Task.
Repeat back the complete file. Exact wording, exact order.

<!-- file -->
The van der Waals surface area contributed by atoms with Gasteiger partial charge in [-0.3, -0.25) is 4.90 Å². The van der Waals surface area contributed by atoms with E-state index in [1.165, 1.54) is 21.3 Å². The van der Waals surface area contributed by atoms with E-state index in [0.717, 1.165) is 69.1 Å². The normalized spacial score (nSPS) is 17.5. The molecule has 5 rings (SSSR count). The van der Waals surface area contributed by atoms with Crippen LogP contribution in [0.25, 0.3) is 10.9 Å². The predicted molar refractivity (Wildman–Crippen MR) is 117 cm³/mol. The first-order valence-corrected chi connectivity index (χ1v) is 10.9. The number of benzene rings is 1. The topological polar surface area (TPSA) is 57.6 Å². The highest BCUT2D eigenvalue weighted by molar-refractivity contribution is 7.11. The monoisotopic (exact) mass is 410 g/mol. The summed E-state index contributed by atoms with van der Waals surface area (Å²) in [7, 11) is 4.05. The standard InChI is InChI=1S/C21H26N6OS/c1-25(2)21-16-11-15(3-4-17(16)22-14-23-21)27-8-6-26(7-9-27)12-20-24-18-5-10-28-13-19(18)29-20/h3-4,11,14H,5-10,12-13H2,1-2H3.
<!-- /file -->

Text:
The van der Waals surface area contributed by atoms with Gasteiger partial charge in [-0.3, -0.25) is 4.90 Å². The van der Waals surface area contributed by atoms with E-state index in [1.165, 1.54) is 21.3 Å². The van der Waals surface area contributed by atoms with E-state index in [0.717, 1.165) is 69.1 Å². The normalized spacial score (nSPS) is 17.5. The molecule has 5 rings (SSSR count). The van der Waals surface area contributed by atoms with Crippen LogP contribution in [0.25, 0.3) is 10.9 Å². The predicted molar refractivity (Wildman–Crippen MR) is 117 cm³/mol. The first-order valence-corrected chi connectivity index (χ1v) is 10.9. The number of benzene rings is 1. The topological polar surface area (TPSA) is 57.6 Å². The highest BCUT2D eigenvalue weighted by molar-refractivity contribution is 7.11. The monoisotopic (exact) mass is 410 g/mol. The summed E-state index contributed by atoms with van der Waals surface area (Å²) in [7, 11) is 4.05. The standard InChI is InChI=1S/C21H26N6OS/c1-25(2)21-16-11-15(3-4-17(16)22-14-23-21)27-8-6-26(7-9-27)12-20-24-18-5-10-28-13-19(18)29-20/h3-4,11,14H,5-10,12-13H2,1-2H3.